Does APA Style Require a Parenthetical Citation Instead of Footnotes?

Researchers must acknowledge the sources of information included in their papers. According to the sixth edition of the "Publication Manual of the American Psychological Association," proper documentation in APA papers uses parenthetical citations and a references page rather than footnotes, which give bibliographical details at the bottom of the page with the reference.


According to APA guidelines, footnotes and other types of content notes divert attention from the text and so should generally be avoided. Information you might normally put in a footnote should appear in the text or be eliminated. Parenthetical citations also create a more readable text because authors and dates occur within the sentence and the reader doesn't need to look at the bottom of the page to find such details. Publishers in the behavioral and social sciences also prefer in-text citations because they cost less to include. You might still use content footnotes sparingly if not otherwise feasible but not for bibliographical information.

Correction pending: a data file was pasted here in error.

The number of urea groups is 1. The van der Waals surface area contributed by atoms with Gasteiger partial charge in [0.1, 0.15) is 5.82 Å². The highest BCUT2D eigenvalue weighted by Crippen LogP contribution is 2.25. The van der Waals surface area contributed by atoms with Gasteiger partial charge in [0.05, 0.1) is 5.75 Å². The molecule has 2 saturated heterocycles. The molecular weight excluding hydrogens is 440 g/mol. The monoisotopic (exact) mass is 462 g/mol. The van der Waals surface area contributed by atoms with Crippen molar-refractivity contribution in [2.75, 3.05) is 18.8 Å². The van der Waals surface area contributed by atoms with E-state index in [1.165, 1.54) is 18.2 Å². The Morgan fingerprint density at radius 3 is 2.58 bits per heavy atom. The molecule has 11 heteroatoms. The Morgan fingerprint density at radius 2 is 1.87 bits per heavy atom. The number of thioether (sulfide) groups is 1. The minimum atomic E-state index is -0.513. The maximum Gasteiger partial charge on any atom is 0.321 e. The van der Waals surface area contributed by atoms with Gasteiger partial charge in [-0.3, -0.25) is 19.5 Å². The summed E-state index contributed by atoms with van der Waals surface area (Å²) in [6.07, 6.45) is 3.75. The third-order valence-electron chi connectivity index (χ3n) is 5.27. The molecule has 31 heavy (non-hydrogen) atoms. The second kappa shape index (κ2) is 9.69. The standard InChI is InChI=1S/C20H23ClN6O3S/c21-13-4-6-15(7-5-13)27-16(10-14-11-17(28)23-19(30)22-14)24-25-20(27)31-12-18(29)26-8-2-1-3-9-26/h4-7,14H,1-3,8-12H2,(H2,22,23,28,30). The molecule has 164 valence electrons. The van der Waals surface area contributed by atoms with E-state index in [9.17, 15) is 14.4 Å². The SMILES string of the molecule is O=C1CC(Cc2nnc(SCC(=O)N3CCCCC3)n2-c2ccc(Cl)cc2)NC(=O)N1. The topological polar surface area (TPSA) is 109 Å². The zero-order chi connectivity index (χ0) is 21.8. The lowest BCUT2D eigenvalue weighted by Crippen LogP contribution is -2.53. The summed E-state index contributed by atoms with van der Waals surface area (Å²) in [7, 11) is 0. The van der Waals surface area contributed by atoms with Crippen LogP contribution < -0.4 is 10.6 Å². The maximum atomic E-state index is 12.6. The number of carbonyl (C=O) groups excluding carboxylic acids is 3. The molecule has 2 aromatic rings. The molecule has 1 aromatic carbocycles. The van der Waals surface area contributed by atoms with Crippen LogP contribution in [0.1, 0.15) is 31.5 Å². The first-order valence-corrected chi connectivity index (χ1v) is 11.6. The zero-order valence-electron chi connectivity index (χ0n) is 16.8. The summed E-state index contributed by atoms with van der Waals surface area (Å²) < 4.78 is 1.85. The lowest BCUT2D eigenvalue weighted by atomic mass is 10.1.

About the Author

Kristie Sweet has been writing professionally since 1982, most recently publishing for various websites on topics like health and wellness, and education. She holds a Master of Arts in English from the University of Northern Colorado.

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